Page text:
I ask because assuming someone wanted to manufacture their own (large) batch of RPi's, the major component that would be most difficult to procure is the Broadcom SoC (see here.)

If obtaining this chip isn't possible or is extremely difficult, are there alternative chips that could function (at various degrees of comparative performance or reliability) that might be substituted for it?

  • Rockchip, Allwinner, Mediatek, TI, Freescale... ideally pick something you can buy, can get the data sheet for, and for which someone sells an eval board / hackable product with usable Linux (and/or Android) sources. Sometimes the support situation may be very different for different part numbers from the same manufacturer. Commented Nov 26, 2015 at 16:46

2 Answers 2


It isn't exclusive to the foundation, it was originally designed for set top boxes.

From Broadcom's Website:

High Definition 1080p Embedded Multimedia Applications Processor

The BCM2835 is a cost-optimized, full HD, multimedia applications processor for advanced mobile and embedded applications that require the highest levels of multimedia performance. Designed and optimized for power efficiency, BCM2835 uses Broadcom's VideoCore® IV technology to enable applications in media playback, imaging, camcorder, streaming media, graphics and 3D gaming.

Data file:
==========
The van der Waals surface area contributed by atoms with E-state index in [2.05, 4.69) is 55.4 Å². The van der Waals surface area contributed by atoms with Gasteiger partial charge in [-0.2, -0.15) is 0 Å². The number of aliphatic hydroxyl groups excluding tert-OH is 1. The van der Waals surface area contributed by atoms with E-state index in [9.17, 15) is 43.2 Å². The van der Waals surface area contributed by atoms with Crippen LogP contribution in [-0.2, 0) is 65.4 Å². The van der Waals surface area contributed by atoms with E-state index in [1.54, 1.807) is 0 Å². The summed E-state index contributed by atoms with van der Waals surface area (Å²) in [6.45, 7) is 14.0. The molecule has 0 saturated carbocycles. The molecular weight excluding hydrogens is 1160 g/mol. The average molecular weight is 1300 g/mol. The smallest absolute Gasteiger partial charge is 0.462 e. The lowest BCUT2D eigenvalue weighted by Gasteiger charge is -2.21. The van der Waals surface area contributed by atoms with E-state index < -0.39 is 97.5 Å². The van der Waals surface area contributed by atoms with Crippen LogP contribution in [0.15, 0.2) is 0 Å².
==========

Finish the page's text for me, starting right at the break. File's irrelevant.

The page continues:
• 1
    Indeed, it is used in the Roku 2 (iirc, the only other deployed application), so I already have one a few meters from where I'm typing this. No CLI but it does have an IR control :-)
    – winwaed
    Commented Jun 20, 2012 at 19:37

The chip is not officially propietary to the raspberry pi foundation but broadcom are notoriously hostile to working with "little guys". The raspberry pi team got special treatment due to a combination of their charitable mission and having people involved who worked for broadcom.

Also the license of the raspberry pi firmware is restricted to use on raspberry pi products, so to remain within the license you would have to make your own firmware builds from the materials broadcom provide (under NDA).

Odroid managed to secure a small batch of BCM2835 and developed a pi-compatible product called the odriod W around it but broadcom refused to sell them further chips. The reason broadcom did this is not clear, the two most plausible reasons I can think of are either that they were violating the license on the raspberry pi foundations firmware or that they couldn't commit to the volumes needed to keep broadcom interested.

Basically if you have a real plan to sell at least hundreds of thousands if not millions of units and you have the capital to back that plan up it may be worth talking to broadcom. Otherwise look elsewhere.

There are many arm based SoCs that can run linux out there with different feature and price levels. Some are more easilly obtained than others.

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